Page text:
Samson


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Sam·son 1

 (săm′sən)
In the Bible, the Israelite judge and powerful warrior who was betrayed to the Philistines by Delilah.

Sam·son 2

 (săm′sən)
n.
A man of great physical strength.

Sam·so′ni·an (săm-sō′nē-ən) adj.

Samson

(ˈsæmsən)
n
1. (Bible) a judge of Israel, who performed herculean feats of strength against the Philistine oppressors until he was betrayed to them by his mistress Delilah (Judges 13–16)
2. any man of outstanding physical strength

Sam•son

(ˈsæm sən)

n.
1. a judge of Israel famous for his great strength. Judges 13–16.
2. any man of extraordinary physical strength.
Sam•so′ni•an (-ˈsoʊ ni ən) adj.
ThesaurusAntonymsRelated WordsSynonymsLegend:
Noun1.Samson - (Old Testament) a judge of Israel who performed herculean feats of strength against the Philistines until he was betrayed to them by his mistress DelilahSamson - (Old Testament) a judge of Israel who performed herculean feats of strength against the Philistines until he was betrayed to them by his mistress Delilah
Old Testament - the collection of books comprising the sacred scripture of the Hebrews and recording their history as the chosen people; the first half of the Christian Bible
2.Samson - a large and strong and heavyset man; "he was a bull of a man"; "a thick-skinned bruiser ready to give as good as he got"
adult male, man - an adult person who is male (as opposed to a woman); "there were two women and six men on the bus"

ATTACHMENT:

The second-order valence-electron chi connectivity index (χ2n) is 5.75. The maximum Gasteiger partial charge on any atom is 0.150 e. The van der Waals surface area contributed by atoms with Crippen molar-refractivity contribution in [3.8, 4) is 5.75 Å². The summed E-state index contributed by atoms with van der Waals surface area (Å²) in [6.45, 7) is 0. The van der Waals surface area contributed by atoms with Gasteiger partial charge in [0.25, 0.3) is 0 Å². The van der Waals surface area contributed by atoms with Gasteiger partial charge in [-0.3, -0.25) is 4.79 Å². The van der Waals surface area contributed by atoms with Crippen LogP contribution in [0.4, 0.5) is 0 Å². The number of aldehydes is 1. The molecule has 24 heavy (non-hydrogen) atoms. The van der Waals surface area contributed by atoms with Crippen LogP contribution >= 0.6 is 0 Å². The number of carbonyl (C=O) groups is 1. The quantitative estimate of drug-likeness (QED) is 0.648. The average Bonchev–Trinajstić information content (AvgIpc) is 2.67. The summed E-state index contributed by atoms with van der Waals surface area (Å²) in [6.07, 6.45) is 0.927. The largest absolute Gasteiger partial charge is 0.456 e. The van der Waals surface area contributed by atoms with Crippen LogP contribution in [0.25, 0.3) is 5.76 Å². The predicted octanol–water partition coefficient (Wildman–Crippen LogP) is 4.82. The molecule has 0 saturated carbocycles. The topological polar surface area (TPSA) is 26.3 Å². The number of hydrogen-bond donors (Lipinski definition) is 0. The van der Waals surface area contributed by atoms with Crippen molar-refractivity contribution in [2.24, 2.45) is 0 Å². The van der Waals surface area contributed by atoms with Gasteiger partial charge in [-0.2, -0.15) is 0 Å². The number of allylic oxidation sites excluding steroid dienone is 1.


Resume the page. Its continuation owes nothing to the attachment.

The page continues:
Translations
Samson
SamsonSimson
Simson
Samson
SamsonSimson
Samson
Samson

Samson

[ˈsæmsn] NSansón

Samson

n (lit)Samson m; (fig)Herkules m
References in classic literature ?
But the next time Samson had a chance, he ran away again.
His son was a strong, tall, bold man; they called him Samson, and he used to boast that he had never found a horse that could throw him.
I was thinking, sir (you will excuse the idea; it was involuntary), I was thinking of Hercules and Samson with their charmers--"
I call myself the Samson of the firewood guillotine.
She said in Court that she'd have took him single-handed (on account of what she knew concerning him), if he had been Samson.
So rose the DANITE strong HERCULEAN SAMSON from the Harlot-lap Of PHILISTEAN DALILAH, and wak'd Shorn of his strength, They destitute and bare Of all thir vertue: silent, and in face Confounded long they sate, as struck'n mute, Till ADAM, though not less then EVE abasht, At length gave utterance to these words constraind.
That knight whom thou seest yonder in yellow armour, who bears upon his shield a lion crowned crouching at the feet of a damsel, is the valiant Laurcalco, lord of the Silver Bridge; that one in armour with flowers of gold, who bears on his shield three crowns argent on an azure field, is the dreaded Micocolembo, grand duke of Quirocia; that other of gigantic frame, on his right hand, is the ever dauntless Brandabarbaran de Boliche, lord of the three Arabias, who for armour wears that serpent skin, and has for shield a gate which, according to tradition, is one of those of the temple that Samson brought to the ground when by his death he revenged himself upon his enemies.
It was only as I clambered among the ruins that I saw, with a start, this mechanical Samson lying, with its tentacles bent and smashed and twisted, among the ruins it had made.
de Treville felt himself something like Samson before the Philistines.
I can feel just as the people in the book do, and find myself in positions precisely similar to those of, say, the character Samson Virin.
The first day he broke all the doors in with a single push of his shoulder; and I expected to see him leave Rueil in the same way as Samson left Gaza.
Look out, Samson," cried Flambeau; "why, you've cut off the tulip's head.